With few industries more affected by COVID-19 than education, the University of Rhode Island’s elementary education program had to rapidly adjust its curriculum this semester.
As more schools move online as the pandemic resurges, teaching students how to teach online has become a top priority, as getting students into classrooms has become near impossible.
Danielle Dennis, the director of URI’s School of Education, attributed a lot of the successes of the program despite these setbacks to the work of the program’s staff and students.
Among other things, Dennis noted the six different courses that were offered to students over the summer in which students were taught tips about teaching online. These courses, according to Dennis, were offered by professors with experience teaching online.
Giulia Russo, a sophomore majoring in elementary education, said that the model introduced her to new platforms and resources to help make classes more exciting for online learners.
“To see different platforms that were more fun and more engaging for the younger students was really a cool thing,” Russo said. “Learning that there are ways to make online learning engaging and do it in a sense that kids can still get something out of it, I think is really important.”
Russo also said that finding different platforms to help online engagement has been her biggest takeaway of the semester so far.
The program was also recently named one of the best nationwide, which Dennis credits to a receptive staff and the program’s ability to change quickly.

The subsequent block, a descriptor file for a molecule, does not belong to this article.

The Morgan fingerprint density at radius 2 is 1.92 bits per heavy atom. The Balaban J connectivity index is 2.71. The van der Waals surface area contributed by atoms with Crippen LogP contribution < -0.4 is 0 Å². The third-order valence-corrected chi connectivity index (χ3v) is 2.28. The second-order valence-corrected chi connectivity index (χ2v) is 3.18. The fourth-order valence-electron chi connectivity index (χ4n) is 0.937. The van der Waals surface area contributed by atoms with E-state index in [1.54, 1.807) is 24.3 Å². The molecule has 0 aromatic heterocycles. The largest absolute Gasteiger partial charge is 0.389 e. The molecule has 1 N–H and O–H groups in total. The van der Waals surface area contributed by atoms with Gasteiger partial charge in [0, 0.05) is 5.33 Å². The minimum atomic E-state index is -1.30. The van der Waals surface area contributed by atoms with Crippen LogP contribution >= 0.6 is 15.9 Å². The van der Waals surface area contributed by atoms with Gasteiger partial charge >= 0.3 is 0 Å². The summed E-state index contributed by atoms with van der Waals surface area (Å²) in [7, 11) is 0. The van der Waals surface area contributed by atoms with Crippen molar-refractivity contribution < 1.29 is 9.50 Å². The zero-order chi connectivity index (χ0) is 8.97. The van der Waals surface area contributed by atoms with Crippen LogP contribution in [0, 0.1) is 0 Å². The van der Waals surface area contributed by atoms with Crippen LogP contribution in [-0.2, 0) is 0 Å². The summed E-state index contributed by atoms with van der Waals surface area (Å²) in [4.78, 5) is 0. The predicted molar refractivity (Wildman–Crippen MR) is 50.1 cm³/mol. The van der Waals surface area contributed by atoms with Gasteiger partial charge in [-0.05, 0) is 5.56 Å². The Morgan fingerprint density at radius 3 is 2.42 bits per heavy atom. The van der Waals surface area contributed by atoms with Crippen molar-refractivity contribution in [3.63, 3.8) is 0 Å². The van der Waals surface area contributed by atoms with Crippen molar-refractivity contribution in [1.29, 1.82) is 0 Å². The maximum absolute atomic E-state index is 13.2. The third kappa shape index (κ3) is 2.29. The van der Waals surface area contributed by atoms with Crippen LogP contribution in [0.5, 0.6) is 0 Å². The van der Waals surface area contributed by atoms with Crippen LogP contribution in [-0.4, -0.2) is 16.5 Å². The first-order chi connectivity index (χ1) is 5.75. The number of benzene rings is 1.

“I think they take feedback from our students, as well as our school partners, very seriously, and make changes as a result,” Dennis said.
Dennis pointed out the area of classroom management as an example for how the program has managed to be successful in their adjustments.
“We don’t just have a classroom management class, we talk about the way that you support children and young adults in all of our coursework so they can think about how it relates to the way they plan for lessons and the way it relates to having students do group work,” Dennis said.
Classroom management was one of the areas that the program had been recognized for and Dennis said that that was something that the program has been developing over time.
The biggest thing Russo said has been missing this year has been a connection with students and teachers, as most of the work elementary education students have involved watching prerecorded lessons.
Still, however, Russo noted that there was a positive side to that.
“What’s cool about it is you get to watch videos from different grade levels, so like we watch one from first grade science, and then this last week I had one that was high school English,” Russo said. “So you get to see a lot of different classrooms and how teachers interact differently with students who are of different ages.”
Dennis said that the program was also making sure that they did not go overboard with teaching about online learning, and are teaching tips about teaching in-person as well.
“It’s one of those somewhat potentially tricky situations in that we don’t want to go so far overboard in teaching about remote teaching that we miss out teaching about what it’s like to be in a physical classroom space, but we do recognize that we have to make some adaptations and help students,” Dennis said.
Dennis did point out, however, that she believed that students were asking the right questions about learning how to teach face-to-face.
While Dennis believes that the program has adjusted well to today’s reality, she still noted that the situation the program is in is disappointing.
“Everybody wishes they could be in classrooms, but everybody understands why they’re not,” she said.
This story was published in the Nov. 19, 2020 edition of the Good Five Cent Cigar.